In the life insurance industry, premiums and benefits generally flow directly between the insurer and the client. Although life agents, may, in some cases, physically handle cheques, they do not have control of the funds. For this reason, the requirement to have a trust account is inappropriate.
CLHIA understands that life agents may submit a Request for Trust Account Waiver. In light of industry practices, this waiver process seems unduly burdensome for both agents and the Insurance Division. CLHIA recommends that the New Brunswick Insurance Act be amended along the lines suggested by the Insurance Division so agents who do not receive payments from clients or insurers are not required to maintain a trust account.
Duty to Report
The Insurance Division correctly notes that timely self-reporting by the agent of criminal offences, civil proceedings involving fraud and disciplinary decisions by other regulators is an important element of consumer protection. CLHIA agrees that agents should have a duty to self-report.
The Insurance Division notes that regulations have never been created to put corporate licensing provisions into effect. Currently, a life agent in New Brunswick who wishes to incorporate may have a corporate name appearing on his or her individual licence. If the corporate licensing provisions were fully implemented, this would align with practices in other common law provinces and bring additional certainty and clarity to the applicability of the licensing regime for agents who carry on business through a corporation.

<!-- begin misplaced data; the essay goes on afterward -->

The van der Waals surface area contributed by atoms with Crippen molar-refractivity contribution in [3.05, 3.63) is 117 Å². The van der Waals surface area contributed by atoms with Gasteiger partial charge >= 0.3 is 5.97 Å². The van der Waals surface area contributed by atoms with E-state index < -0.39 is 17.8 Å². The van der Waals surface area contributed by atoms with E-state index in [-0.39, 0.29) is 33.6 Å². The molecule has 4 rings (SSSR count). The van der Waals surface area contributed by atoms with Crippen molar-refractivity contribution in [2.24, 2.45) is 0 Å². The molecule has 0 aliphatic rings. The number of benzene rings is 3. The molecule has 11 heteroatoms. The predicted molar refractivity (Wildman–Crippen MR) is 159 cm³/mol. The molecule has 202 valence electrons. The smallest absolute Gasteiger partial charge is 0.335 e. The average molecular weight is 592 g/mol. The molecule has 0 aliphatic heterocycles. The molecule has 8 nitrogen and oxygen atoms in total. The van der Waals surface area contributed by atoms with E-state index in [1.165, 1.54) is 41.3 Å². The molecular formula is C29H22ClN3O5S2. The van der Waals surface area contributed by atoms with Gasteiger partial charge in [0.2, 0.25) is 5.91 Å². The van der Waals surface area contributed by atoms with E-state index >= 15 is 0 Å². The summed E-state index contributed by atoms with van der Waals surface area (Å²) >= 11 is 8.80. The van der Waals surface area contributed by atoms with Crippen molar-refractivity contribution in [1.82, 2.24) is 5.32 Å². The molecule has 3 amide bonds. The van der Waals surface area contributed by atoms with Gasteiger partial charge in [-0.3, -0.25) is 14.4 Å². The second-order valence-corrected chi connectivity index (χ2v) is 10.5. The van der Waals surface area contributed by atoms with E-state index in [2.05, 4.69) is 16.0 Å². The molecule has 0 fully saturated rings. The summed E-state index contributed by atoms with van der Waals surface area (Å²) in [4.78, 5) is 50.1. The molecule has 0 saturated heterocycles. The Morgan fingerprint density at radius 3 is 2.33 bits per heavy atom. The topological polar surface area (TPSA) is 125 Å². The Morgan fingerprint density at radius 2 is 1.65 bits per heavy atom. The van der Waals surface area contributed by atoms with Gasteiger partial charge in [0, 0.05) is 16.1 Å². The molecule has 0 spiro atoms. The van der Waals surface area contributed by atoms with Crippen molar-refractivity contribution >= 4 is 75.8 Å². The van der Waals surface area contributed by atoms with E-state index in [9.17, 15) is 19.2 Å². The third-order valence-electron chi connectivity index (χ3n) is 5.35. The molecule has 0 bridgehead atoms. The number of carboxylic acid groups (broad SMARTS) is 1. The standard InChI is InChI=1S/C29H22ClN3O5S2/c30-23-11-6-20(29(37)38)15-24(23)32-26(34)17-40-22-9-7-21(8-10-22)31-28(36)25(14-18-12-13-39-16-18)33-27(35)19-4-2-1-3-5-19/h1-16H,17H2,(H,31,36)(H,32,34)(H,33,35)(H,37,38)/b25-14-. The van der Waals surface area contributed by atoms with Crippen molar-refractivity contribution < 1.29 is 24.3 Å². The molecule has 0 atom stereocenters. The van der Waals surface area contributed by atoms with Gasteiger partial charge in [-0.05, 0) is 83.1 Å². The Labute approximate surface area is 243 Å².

As the above comments suggest, CLHIA agrees in principle that many of the Insurance Division's suggestions for reforming the licensing framework for other-than-life agents and brokers have merit for life agents. There are, however, a number of important differences in industry practices that would need to be taken into account to ensure that licensing requirements are appropriate for life agents. If, following this consultation, the Insurance Division decides to consider similar changes for life agents, CLHIA would welcome the opportunity to discuss the details of these changes.
(Original Signed By)
Peter B. Goldthorpe
Director, Marketplace Regulation Issues